NCPA - National Center for Policy Analysis


September 17, 2007

When Democratic presidential front-runner Hillary Clinton unveils her health plan, it is expected to require all Americans to get health insurance.  It is a concept that has evolved quietly in recent years and, unlike most ideas for health reform, enjoys support across the political spectrum, says the Wall Street Journal.

The thrust is to get everyone into the health-insurance pool so that healthy people, who are cheap to cover, help balance out the sick, who are expensive. One of Sen. Clinton's top aides says that it is impossible to achieve universal coverage without this requirement, and polls suggest the public supports the idea:

  • Known as an "individual mandate," it has been proposed by two Republican governors, Arnold Schwarzenegger in California and former Gov. Mitt Romney of Massachusetts.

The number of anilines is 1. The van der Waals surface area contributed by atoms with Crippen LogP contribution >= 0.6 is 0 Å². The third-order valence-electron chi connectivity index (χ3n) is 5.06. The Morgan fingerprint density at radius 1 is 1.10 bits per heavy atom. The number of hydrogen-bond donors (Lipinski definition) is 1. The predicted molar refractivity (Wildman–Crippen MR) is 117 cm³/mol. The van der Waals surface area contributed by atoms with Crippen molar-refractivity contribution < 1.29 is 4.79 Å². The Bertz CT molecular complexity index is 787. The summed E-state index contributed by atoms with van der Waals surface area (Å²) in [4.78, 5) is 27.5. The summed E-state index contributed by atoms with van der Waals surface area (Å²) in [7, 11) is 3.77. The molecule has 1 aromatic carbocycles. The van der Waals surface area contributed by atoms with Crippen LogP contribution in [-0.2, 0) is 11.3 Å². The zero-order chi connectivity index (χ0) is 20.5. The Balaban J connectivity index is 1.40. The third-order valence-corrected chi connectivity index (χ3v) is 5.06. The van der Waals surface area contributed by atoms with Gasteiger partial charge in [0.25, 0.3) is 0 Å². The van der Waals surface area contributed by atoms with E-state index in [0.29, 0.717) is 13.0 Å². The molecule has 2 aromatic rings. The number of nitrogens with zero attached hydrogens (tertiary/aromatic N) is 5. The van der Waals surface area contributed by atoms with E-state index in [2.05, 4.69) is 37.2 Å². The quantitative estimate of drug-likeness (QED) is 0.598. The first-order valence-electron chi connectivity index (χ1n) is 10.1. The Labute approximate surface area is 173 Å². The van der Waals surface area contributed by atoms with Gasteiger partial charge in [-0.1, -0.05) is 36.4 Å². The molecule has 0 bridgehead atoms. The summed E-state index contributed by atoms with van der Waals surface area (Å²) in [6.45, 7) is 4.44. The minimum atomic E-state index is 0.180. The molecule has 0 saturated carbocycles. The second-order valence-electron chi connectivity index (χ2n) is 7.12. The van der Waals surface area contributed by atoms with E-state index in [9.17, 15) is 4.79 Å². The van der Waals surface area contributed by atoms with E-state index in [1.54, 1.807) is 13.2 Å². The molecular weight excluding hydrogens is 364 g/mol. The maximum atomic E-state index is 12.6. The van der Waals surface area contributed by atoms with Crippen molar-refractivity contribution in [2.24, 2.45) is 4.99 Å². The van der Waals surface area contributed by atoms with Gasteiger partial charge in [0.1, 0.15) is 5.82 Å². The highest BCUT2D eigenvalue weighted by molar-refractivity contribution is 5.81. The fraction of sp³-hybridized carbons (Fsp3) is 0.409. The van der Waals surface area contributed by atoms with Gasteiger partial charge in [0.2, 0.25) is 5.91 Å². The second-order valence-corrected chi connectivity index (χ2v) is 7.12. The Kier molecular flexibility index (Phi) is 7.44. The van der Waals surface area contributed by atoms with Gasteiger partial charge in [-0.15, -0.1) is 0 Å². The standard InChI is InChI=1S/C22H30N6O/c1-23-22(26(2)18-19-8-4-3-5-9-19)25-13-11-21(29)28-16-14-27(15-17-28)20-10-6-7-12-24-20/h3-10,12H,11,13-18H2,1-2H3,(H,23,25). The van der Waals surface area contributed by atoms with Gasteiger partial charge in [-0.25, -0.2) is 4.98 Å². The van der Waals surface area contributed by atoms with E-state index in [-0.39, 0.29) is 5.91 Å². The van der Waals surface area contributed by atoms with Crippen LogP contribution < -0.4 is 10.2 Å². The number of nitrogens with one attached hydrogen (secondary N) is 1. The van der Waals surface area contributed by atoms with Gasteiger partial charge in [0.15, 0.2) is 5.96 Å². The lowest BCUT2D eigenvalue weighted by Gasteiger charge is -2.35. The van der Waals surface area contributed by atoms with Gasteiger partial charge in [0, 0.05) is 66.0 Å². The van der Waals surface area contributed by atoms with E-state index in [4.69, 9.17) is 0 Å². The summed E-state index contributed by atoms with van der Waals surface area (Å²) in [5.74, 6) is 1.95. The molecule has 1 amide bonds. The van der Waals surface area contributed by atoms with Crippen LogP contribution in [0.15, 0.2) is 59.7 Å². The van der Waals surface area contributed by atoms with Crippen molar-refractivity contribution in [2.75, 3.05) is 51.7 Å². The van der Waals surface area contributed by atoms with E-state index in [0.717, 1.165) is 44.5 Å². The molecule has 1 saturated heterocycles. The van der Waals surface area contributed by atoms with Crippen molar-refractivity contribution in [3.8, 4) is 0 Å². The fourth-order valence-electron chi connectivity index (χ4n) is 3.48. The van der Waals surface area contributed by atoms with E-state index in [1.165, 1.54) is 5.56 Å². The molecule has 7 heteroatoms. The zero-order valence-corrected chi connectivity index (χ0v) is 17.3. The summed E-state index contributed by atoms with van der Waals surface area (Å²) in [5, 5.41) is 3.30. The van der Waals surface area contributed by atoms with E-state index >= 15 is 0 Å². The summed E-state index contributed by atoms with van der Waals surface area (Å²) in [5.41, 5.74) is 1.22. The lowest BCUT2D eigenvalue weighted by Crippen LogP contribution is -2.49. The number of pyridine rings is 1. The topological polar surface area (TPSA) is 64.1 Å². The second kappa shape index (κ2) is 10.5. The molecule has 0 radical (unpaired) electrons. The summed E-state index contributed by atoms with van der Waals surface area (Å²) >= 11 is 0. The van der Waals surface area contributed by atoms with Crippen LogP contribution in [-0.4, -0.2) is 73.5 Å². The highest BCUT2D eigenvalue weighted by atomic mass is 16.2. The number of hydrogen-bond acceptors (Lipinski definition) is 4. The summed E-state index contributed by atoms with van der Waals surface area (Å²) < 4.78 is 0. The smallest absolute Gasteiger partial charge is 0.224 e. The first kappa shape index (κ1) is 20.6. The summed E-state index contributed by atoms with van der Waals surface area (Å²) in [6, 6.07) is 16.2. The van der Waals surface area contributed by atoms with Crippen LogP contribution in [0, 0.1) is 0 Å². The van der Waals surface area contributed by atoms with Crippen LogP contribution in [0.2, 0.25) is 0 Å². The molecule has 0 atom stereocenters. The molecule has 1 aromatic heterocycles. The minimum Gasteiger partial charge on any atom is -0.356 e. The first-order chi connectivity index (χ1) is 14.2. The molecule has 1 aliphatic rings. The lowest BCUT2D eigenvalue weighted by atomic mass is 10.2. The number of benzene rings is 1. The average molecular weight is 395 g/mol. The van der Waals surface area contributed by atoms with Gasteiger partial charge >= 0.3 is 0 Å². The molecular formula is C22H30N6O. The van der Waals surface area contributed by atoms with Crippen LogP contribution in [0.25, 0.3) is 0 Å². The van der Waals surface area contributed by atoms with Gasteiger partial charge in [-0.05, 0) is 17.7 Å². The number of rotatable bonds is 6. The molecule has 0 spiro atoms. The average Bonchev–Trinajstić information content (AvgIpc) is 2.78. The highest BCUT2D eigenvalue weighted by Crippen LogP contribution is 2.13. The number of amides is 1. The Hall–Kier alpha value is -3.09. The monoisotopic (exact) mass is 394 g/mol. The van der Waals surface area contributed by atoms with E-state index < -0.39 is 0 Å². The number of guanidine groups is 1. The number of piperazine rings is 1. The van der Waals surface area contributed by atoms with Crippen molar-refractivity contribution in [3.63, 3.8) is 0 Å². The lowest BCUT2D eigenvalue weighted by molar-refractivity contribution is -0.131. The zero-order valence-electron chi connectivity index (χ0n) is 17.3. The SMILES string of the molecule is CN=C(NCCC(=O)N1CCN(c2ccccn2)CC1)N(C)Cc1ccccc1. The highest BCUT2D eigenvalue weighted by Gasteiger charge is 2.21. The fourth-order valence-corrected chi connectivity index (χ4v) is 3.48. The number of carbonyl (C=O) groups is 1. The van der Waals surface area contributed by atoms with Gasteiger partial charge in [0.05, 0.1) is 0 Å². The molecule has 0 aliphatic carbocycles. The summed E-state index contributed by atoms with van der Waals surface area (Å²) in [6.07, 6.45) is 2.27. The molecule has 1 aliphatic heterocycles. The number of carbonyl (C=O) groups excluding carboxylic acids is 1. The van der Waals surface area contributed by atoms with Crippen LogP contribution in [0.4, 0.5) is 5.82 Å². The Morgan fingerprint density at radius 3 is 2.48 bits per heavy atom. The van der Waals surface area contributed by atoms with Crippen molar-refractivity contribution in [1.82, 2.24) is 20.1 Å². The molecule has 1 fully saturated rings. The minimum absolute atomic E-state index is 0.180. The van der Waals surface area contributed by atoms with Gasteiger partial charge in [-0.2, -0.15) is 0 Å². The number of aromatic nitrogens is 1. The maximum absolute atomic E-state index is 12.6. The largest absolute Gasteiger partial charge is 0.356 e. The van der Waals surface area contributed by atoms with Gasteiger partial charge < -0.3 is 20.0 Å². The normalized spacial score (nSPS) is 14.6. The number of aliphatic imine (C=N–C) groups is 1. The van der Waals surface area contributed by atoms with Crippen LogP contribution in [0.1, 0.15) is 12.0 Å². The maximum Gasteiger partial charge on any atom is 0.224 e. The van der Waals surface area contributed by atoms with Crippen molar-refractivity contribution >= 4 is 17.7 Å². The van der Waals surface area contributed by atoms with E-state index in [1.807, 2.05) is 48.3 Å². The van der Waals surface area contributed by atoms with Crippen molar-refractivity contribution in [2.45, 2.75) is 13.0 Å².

• It is being tried in Massachusetts and considered in at least six other states.
  • It is also an important feature of a health-care-overhaul bill sponsored by Democratic Sen. Ron Wyden of Oregon.

Further, according to the Journal:

  • Many Republicans like its message of personal responsibility, noting that when the uninsured get emergency-room care and can't pay the bill, the costs are passed on indirectly to everyone else.
  • Democrats tend to support it, too, as long as there are reasonable subsidies.

Overall, the individual mandate tends to win support from centrists while drawing opposition from libertarian-minded voters, who object to such a sweeping government mandate, and some liberals, who would prefer that the government cover everyone through a single-payer system or that employers pick up more of the tab, says the Journal.

Source: Laura Meckler, "Clinton Health Plan Due," Wall Street Journal, September 17, 2007.

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